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Amar Kanwar

January 12 February 23, 2003


The Renaissance Society
at The University of Chicago

The Renaissance Society


Museum Hours: Tuesday - Friday: 10 am - 5pm Saturday, Sunday: 12- 5pm Closed Mondays http://www.renaissancesociety.org

Non-Profit Organization US Postage PAID Chicago, IL Permit No. 2336

Border Anxiety

RELATED EVENTS

Artist Talk Sunday, January 12, 5:00 pm This event will take place in Cobb Hall, Room 307, directly below the gallery. Lecture Thursday, January 30, 6:30 pm Vinay Lal Eunuchs and Patriots: The Sexual and Cultural Politics of Gandhis Assassination. Lal is a professor of History at the University of California, Los Angeles. He writes on a wide variety of subjects for periodicals in the U.S., India and Britain. Some of his recent essays have been collected in The Poetics and Politics of Dissent: Essays on Indian History and Culture. Other publications include Empire of Knowledge: Culture and Plurality in a New Global Economy and the forthcoming History of History: The Career and Politics of a Form of Knowledge in Modern India. His talk will focus on the context and politicization of Gandhis death. This event will take place in Cobb Hall, Room 402, (down the hall from the gallery). FREE Reading Sunday, February 2, 2:00 pm India Radfar Radfar is the author of India Poem (Pir Press, 2002), a beautiful reflection on the country for which she is named. India Poem is intimate and fragile. As Louis Landes Levi notes, This book travels inwardly to reach the continent we always knew was there. This event will take place in Cobb Hall, Room 402, (down the hall from the gallery). FREE Lecture Sunday, February 16, 2:00 pm Lise McKean Primary Sources: Kanwars Travels McKean is the author of Divine Enterprise: Gurus and the Hindu Nationalist Movement (University of Chicago Press, 1996). She was a research associate in the Department of Anthropology at the University of Chicago and former managing editor of Public Culture. McKean was recently called upon to testify before the Senate regarding the surge in Hindu nationalism. This will serve as the backdrop for her reflections on Kanwars films. This event will take place in Cobb Hall, Room 402 (down the hall from the gallery). FREE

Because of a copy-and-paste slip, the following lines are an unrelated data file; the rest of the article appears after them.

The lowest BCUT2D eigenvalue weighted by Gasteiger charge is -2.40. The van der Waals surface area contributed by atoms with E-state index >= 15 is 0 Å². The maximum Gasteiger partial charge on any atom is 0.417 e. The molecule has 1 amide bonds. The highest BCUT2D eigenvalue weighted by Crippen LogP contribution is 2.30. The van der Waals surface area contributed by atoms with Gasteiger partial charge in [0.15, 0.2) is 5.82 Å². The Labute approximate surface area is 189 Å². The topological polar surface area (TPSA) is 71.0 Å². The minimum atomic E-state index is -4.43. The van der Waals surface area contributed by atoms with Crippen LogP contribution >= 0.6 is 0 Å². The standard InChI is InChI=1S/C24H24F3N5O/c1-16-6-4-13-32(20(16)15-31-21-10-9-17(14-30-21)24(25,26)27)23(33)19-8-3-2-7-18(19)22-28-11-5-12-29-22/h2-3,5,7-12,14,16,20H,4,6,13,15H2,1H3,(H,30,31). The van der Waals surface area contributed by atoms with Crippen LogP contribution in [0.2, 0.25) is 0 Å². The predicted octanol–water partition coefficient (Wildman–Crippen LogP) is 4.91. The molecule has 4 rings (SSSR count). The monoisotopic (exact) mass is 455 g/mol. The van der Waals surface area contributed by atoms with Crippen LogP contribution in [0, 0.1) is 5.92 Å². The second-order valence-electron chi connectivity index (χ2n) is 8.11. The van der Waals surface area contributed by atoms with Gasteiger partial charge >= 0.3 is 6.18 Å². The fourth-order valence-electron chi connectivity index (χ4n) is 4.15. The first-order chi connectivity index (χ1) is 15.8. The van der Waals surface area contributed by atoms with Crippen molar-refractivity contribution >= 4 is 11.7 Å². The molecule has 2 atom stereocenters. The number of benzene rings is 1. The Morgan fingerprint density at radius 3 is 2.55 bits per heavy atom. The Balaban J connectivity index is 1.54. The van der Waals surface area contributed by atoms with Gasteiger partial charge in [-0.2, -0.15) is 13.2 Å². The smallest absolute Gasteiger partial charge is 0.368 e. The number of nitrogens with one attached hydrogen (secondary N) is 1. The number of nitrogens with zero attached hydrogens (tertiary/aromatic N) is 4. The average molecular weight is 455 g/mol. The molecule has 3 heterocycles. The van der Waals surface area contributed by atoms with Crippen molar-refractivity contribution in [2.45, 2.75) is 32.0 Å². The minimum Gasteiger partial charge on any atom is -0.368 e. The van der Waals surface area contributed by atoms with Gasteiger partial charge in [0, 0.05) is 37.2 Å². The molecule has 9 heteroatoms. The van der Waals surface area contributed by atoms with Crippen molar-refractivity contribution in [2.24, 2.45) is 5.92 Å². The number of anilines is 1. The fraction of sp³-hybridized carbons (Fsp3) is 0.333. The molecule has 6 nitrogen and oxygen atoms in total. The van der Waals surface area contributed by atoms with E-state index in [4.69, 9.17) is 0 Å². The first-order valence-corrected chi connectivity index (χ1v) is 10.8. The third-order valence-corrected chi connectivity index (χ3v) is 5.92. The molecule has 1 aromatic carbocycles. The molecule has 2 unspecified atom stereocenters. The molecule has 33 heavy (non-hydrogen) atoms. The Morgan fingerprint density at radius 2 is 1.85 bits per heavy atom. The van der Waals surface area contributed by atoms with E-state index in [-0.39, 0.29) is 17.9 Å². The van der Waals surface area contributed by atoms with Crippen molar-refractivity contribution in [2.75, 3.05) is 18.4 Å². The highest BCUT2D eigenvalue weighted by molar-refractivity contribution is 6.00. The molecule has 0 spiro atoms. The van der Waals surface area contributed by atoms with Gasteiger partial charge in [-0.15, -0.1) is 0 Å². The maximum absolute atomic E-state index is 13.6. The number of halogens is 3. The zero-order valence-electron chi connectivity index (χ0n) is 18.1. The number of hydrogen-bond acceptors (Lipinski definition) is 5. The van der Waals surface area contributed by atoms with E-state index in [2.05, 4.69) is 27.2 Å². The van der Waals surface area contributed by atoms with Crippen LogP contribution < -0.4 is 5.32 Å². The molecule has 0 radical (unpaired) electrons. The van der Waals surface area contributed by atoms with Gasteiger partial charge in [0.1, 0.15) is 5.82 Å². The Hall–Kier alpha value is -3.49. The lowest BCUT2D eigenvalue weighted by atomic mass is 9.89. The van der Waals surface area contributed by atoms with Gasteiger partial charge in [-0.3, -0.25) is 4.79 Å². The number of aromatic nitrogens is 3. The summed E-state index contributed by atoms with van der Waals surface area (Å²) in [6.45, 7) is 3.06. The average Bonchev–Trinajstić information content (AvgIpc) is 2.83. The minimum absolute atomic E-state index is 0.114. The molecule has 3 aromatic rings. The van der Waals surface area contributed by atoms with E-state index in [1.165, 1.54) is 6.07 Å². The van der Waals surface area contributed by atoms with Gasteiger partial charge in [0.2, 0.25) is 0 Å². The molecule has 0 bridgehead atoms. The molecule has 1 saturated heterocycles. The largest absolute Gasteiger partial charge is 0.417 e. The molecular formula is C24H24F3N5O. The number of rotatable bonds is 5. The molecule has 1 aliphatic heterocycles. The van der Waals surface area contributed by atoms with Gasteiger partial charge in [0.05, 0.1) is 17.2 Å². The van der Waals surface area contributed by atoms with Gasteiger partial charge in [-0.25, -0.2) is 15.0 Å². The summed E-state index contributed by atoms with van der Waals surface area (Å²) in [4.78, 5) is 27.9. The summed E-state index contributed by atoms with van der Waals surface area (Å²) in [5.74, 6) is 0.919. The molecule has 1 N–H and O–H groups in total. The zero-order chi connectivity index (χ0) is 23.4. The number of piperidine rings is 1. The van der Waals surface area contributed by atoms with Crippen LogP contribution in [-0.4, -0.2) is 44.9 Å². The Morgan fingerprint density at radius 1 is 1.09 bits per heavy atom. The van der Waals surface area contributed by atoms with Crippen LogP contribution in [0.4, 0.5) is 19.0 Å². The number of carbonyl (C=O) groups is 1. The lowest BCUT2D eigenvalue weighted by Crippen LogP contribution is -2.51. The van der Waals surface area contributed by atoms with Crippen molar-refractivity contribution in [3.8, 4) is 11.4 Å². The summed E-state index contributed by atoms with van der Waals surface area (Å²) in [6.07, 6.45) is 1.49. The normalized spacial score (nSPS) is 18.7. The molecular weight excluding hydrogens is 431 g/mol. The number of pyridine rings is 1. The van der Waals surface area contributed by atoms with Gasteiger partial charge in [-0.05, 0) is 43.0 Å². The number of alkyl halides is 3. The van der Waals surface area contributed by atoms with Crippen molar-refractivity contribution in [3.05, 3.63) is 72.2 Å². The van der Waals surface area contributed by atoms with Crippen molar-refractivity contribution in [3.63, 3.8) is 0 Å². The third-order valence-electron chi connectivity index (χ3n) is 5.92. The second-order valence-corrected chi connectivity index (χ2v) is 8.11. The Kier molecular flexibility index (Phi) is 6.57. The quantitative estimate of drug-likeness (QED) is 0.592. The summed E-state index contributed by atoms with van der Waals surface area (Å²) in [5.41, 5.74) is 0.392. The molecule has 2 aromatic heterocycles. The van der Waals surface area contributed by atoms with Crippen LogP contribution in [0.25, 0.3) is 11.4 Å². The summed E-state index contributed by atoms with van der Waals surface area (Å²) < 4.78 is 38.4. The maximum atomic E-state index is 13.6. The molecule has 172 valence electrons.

Amar Kanwar has been made possible through generous support from the National Endowment for the Arts, a federal agency, and Documenta 11. Additional support has been received from Alphawood Foundation; Chicago Community Trust; the CityArts Program of The Chicago Department of Cultural Affairs, a municipal agency; Christies; the Illinois Arts Council, a state agency; Lannan Foundation; The LLWW Foundation; The Peter Norton Family Foundation; the Provosts Discretionary Fund; The Pritzker Foundation; The Siragusa Foundation; The Andy Warhol Foundation for the Visual Arts; and our membership. Indirect support has been received from the Institute of Museum and Library Services, a federal agency offering general operating support to the nations museums and libraries.

Amar Kanwar
January 12 February 23, 2003
Opening reception: Sunday, January 12, 2003, 4:00 - 7:00pm featuring a discussion with the artist at 5:00pm in Cobb Hall, Room 307

The Renaissance Society at The University of Chicago 5811 South Ellis Avenue Chicago, Illinois 60637 Phone: (773) 702-8670

is the official airline of The Renaissance Societys 2002-2003 season

[ this side ] Amar Kanwar A Season Outside, 1998 video still featuring Indian and Pakistani soldiers on their respective sides of the border in the outpost of Wagah [ that side ] Amar Kanwar A Season Outside, 1998 video still

Essay by Hamza Walker. Layout and typography by the JNL Graphic Design, Chicago